Prunuske: Oral and Esophageal Physiology Flashcards Preview

GI- Week 1 > Prunuske: Oral and Esophageal Physiology > Flashcards

Flashcards in Prunuske: Oral and Esophageal Physiology Deck (62):
1

Achalasia

failure of lower esophageal sphincter to relax

2

Aspiration

inhalation of oropharnygeal or gastric contents into the respiratory track

3

GERD

heartburn due to inappropriate closure of lower esophageal sphincter allowing stomach contents to reflux into the esophagus

4

Deglutition

swallowing

5

Dysgeusia

distorted ability to taste

6

Dysphagia

difficulty swallowing

7

Halitosis

bad breath

8

Manometry

test to measure pressure in GI tract

9

Xerostomia

dry mouth

10

What secretes salivary secretions and what are they modified by? What is ultimately produced?

Secreted by ACINUS and ionic content modified by DUCT CELLS produces ALKALINE HYPOTONIC solution.

11

What is in slavary secretions?

1. Water
2. Digestive Enzymes: salivary α-amylase (ptyalin), lingual lipase, RNAase, DNAase
3. Mucins lubricate and protect oral mucosa
4. Defense molecules: Lysozyme, IgA, lactoferrin, peroxidase, defensins
5. Epidermal and nerve growth factors
.6. Bicarbonate
7. Sex steroids

12

What is secreted by most salivary glands?

SEROUS cells (water, amylase) and
MUCOUS (mucin) cells

1.5 L/day

13

What controls the flow of saliva form salivary glands?

myoepithelial cells

14

How does the composition of saliva differ between parotid, submandibular and sublingual glands?

Parotid – entirely serous (25% volume)

Submandibular- mixed (70% volume)

Sublingual – mainly mucous (5% volume)

15

What does the ionic concentration of saliva depend on?

flow rate

16

What happens to saliva at fast flow rates?

saliva resembles PLASMA with higher HCO3- (more alkaline)

17

What happens to saliva at slow flow rates?

the duct have time to make significant changes in ionic concentration but do not alter volume as ducts are impermeable to water. Leads to a hypotonic solution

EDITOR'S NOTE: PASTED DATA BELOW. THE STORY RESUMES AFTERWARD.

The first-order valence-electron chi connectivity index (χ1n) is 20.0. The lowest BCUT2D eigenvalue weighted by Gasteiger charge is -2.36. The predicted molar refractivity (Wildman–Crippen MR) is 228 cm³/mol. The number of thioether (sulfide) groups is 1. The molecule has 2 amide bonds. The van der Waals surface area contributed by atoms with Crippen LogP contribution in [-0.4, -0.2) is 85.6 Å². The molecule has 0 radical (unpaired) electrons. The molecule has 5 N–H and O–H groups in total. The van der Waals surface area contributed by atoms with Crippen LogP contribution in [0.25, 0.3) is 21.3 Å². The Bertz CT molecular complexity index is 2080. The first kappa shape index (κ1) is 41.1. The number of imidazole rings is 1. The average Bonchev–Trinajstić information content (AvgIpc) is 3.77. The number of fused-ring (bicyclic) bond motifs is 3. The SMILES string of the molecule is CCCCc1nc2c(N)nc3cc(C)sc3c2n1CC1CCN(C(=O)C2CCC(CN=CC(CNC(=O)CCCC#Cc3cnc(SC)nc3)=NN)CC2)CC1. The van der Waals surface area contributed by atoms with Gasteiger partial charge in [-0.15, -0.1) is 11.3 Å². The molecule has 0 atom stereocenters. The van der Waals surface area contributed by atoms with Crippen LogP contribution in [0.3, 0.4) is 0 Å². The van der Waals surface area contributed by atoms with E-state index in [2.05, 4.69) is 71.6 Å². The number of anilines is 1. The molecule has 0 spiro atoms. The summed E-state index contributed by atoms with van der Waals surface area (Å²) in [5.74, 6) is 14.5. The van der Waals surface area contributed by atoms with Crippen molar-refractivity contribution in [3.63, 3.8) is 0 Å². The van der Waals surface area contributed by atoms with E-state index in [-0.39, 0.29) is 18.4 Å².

18

PNS affect on saliva secretion?

Getting ready to eat food!

VIP/Ach>
muscarinic receptors>
increases secretion of WATERY saliva

19

SNS affect on saliva?

NE>
B1 and A1>
increase secretion of VISCOUS saliva

*constricts blood vessels and decreases blood flow resulting in viscous saliva

20

What enzymes are secreted in the oral cavity?

Salivary amylase
Lingual lipase

21

What stimulates salivary amylase and what does it do?

Activated by Cl in saliva>
hydrolyzes alpha-1,4 glycosidic linkages in starch.

*Active until acid penetrates the bolus in the stomach

22

What does lingual lipase do?

breaks down triglycerides

23

What are the two occasions that salivary enzymes are increased?

pancreatic insufficiency
Neonates

24

What causes dysguesia?

infection
aging
nutritional deficiencies

25

How do we know what we taste? What does this lead to?

Taste ligands bind to receptors>
activates G proteins and secondary messengers> release neurotransmitters onto primary sensory neurons>
Taste signals to nucleus tractus solitarius>
leading to gastric acid secretion.

26

Why is buccal and sublingual absorption of drugs important?

avoid first-pass metabolism

27

What causes xerostomia?

-SjÖgren syndrome- autoimmune disorder that destroys exocrine glands
-Many medications: muscarinic antagonists, decongestants, and antihistamines
-Secondary to head and neck radiation
-Dehydration due to diarrhea, vomiting, fever, diuretics
-Sialolithiasis (submandibular)
-Nerve damage related to injury or diabetes
- Postmenopausal hyposalivation

28

What are the consequences of too little saliva production?

Increased likelihood of opportunistic infections

Halitosis due to production of hydrogen sulfide by bacteria and accumulation of dead cells

Decrease in oral pH leads to tooth decay

Decrease in taste

Problems with speech

Dysphagia> Poor nutrition

29

How do you treat and manage dry mouth?

Gum, artificial saliva, switch medicines

Parasympathomimetics like pilocarpine
stimulate flow but also cause hypotension,
respiratory distress, and gastrointestinal disorder

30

What causes swallowing?

when bolus is small enough an involuntary reflex is initiated by mucosal mechanoreceptors

*Can be overridden voluntarily (swallow pill) but UES and LES events are involuntary.

31

What happens to the UES and LES between swallows?